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Meal timing affects weight

I liked this study which shows changing the times we eat can greatly affect body weight. Sounds simple to me!

The study showed that mice fed a high fat diet during their “sleep” phase of their daily cycle gained significantly more weight than mice fed the exact same diet only during their “awake” phase.

I am not a fan of studies on mice, but it made me really think twice about any late night snacking. :)


Video with a great explanation of daily circadian rhythms

This quick video is aimed at travelers looking to avoid jet lag. What is does well is explain how our biological clock and circadian rhythms affect everything from our blood pressure, temperature and hunger.


The meal timing study

Mice fed a high fat diet during their sleep time of their daily cycle (actually day as they are nocturnal) gained significantly more weight than mice fed the exact same diet during their awake time.

The mice fed at their sleep time over 6 weeks had a 48% weight gain compared to 20% weight gain by the mice fed during their wake time. In addition, mice fed when they would normally be asleep gained 8% more body fat than those eating during normal wake time.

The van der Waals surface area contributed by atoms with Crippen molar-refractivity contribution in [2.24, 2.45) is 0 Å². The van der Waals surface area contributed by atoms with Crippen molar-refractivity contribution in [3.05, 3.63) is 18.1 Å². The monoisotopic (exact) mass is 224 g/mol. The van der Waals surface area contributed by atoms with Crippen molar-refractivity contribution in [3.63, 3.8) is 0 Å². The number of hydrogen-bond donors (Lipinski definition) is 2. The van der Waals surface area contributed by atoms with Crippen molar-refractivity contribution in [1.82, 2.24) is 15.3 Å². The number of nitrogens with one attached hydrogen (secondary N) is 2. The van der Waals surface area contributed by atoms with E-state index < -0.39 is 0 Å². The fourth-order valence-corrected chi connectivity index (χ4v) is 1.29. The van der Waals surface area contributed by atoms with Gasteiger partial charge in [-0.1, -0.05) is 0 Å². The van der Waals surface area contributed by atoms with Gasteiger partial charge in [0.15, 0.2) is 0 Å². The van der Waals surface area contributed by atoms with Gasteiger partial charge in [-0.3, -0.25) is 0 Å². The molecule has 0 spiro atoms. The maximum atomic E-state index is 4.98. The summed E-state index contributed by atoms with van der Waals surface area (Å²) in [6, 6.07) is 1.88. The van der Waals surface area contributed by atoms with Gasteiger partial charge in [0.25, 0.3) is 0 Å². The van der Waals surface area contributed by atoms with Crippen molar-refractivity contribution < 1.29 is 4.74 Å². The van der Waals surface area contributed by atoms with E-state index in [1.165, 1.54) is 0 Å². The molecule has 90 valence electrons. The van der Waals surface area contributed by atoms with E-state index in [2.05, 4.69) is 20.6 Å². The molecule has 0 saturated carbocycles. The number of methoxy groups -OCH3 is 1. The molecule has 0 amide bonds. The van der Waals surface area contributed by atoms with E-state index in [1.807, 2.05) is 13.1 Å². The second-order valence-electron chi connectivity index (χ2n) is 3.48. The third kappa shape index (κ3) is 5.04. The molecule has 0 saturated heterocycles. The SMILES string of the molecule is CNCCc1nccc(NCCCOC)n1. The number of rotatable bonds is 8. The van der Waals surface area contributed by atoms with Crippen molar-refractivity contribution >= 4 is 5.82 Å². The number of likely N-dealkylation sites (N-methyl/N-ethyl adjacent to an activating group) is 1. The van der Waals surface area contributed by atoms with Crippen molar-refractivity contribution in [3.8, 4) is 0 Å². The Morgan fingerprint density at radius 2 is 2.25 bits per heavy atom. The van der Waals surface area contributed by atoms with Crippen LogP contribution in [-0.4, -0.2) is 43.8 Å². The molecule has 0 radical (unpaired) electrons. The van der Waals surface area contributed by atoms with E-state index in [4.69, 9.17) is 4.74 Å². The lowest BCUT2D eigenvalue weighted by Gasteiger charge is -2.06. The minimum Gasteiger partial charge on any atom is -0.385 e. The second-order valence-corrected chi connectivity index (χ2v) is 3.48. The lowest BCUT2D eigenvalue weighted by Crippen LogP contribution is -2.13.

What the researchers said …

The study’s authors suggest that internal “clocks” or circadian rhythms help regulate how the body uses energy. Our body temperature drops at night when we should be asleep and this has been linked to an increase in storage of body fat.

This study on mice doesn’t conclusively give answers on how to time our meals. What is does suggest is that you should sleep at night and eat during the day. Don’t eat when you should be asleep!

“Simply modifying the time of feeding alone can greatly affect body weight,” reported the researchers from Northwestern University. The findings were published in the journal Obesity.


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One Response to “Meal timing affects weight”

  1. Steve says:

    Makes good sense! No more late-night snacks :-)

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About Kellie

Kellie is 37 years old and together with her brother Steve makes up the My Health Software team.

She helps on the websites and gathering news for the programs. Kellie worked in the medical industry prior to having her two children (8 and 6) and has a strong interest in self awareness and management of health conditions.


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